2020 Candidates Are Talking About the Flint Water Crisis, but Local Advocates and Lawmakers Want Action This Time

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People gather in front of a church before participating in a national mile-long march to highlight the push for clean water in Flint February 19, 2016 in Flint, Michigan. The city commemorated the fifth anniversary of the water crisis on April 25. Bill Pugliano/Getty Images

In 2016, presidential candidates flocked to Flint, Michigan, in the midst of its deadly water crisis and vowed to fix it. But this week, as the city observed the five-year anniversary of the disaster, activists and politicians say those promises fell flat.

"We were at the debates hoping that the attention to our crisis would force change for us and the rest of the country when it comes to water quality and safety," Melissa Mays, a Flint resident who founded the clean water advocacy group Water You Fighting For? told Newsweek.

"We were also worried about being a photo op or exciting backdrop for the candidates. Both sides made us promises that neither followed through with," she added.

This time around, Flint residents and clean water advocates are going to need a lot more than well wishes from 2020 candidates on the campaign trail. But it remains unclear if any of the nearly two-dozen people currently vying for president are up to the challenge.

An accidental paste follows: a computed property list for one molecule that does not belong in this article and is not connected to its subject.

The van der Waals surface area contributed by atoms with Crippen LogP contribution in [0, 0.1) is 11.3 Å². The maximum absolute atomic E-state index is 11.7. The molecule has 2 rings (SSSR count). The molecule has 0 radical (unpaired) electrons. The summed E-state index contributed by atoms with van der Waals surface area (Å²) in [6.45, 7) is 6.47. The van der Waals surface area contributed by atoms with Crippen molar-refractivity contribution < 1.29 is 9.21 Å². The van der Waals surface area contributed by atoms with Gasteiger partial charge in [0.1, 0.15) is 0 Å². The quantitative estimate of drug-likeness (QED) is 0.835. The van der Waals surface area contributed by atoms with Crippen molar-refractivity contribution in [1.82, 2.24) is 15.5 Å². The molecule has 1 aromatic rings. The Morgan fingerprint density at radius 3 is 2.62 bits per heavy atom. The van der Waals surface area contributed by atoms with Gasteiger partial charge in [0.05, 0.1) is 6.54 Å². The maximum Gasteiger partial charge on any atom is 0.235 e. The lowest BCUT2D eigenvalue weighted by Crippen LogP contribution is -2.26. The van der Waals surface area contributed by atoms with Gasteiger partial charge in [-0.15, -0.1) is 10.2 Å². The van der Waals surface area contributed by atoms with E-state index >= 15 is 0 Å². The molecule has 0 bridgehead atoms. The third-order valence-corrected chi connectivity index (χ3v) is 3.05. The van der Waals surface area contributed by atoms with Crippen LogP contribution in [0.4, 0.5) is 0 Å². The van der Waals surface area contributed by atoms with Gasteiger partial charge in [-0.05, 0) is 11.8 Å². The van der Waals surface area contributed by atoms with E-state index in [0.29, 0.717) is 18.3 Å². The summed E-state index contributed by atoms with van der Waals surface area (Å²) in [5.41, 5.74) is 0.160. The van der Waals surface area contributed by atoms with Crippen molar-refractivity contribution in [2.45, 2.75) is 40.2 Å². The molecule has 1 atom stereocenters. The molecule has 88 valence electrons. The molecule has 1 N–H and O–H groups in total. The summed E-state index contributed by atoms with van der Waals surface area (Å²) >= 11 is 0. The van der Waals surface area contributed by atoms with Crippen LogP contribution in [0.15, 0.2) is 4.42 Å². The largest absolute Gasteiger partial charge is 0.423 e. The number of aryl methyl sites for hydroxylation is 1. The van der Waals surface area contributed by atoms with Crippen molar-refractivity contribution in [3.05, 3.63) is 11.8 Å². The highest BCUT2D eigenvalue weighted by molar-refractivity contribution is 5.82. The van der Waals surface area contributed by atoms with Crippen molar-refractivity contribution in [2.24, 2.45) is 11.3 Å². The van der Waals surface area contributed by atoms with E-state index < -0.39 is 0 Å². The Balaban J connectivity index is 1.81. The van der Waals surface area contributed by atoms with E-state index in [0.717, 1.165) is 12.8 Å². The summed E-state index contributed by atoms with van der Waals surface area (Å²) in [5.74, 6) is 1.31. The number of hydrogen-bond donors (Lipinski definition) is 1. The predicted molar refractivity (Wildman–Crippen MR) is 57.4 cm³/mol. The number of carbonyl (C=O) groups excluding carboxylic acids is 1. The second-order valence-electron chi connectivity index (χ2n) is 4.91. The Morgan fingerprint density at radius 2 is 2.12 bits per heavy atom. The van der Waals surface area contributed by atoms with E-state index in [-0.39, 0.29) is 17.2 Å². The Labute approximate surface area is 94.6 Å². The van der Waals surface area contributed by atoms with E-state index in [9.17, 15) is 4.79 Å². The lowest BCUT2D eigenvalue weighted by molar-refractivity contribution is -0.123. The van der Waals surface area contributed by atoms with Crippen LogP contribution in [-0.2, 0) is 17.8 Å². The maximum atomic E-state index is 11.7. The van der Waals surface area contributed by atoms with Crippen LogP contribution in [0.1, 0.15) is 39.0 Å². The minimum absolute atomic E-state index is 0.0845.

"What I want to see is action. What I want to see is people have a plan," Jim Ananich, a state senator and Flint native, told Newsweek. "Anybody running for president has a responsibility to come to Michigan."

While residents first reported problems with the water in April 2014, when officials switched its supply source from the Detroit River to the polluted Flint River in an effort to save money, it was only after former President Barack Obama declared a federal emergency in January 2016 that national politicians began to seriously comment on the issue.

Hillary Clinton and Bernie Sanders held a debate in Flint two months later, during which they railed against the country's crumbling infrastructure and called for millions in federal aid to be allocated to the city. They also called for then-Governor Rick Snyder to be removed from office.

Clinton even wondered in her post-election book What Happened if her focus on issues disproportionately affecting black communities caused her to lose favor with white voters: "I don't know if my advocacy for the heavily African American community of Flint alienated white voters in other parts of Michigan but it certainly didn't seem to help."

Even Donald Trump made a campaign stop in Flint ahead of Election Day. Though he received a chilly reception from local leaders, he expressed sympathy for Flint's "pain" and later remarked that the situation demonstrated "failure in every single level of government."

But after the election, the spotlight on Flint quickly vanished. So far, the only aid provided by the Trump administration has been money that was first approved by Congress and signed by Obama in 2016. Most of that money, $77.7 million of the total $120 million granted, was just given to the city earlier this month as a loan.

Officials say the conditions are improving in Flint, with water quality being restored and all of the city's rusted pipes, which were the cause of the toxic lead levels, on track to be replaced by the end of the summer. But local lawmakers argue that the biggest casualty of the crisis was the community's faith in their government officials.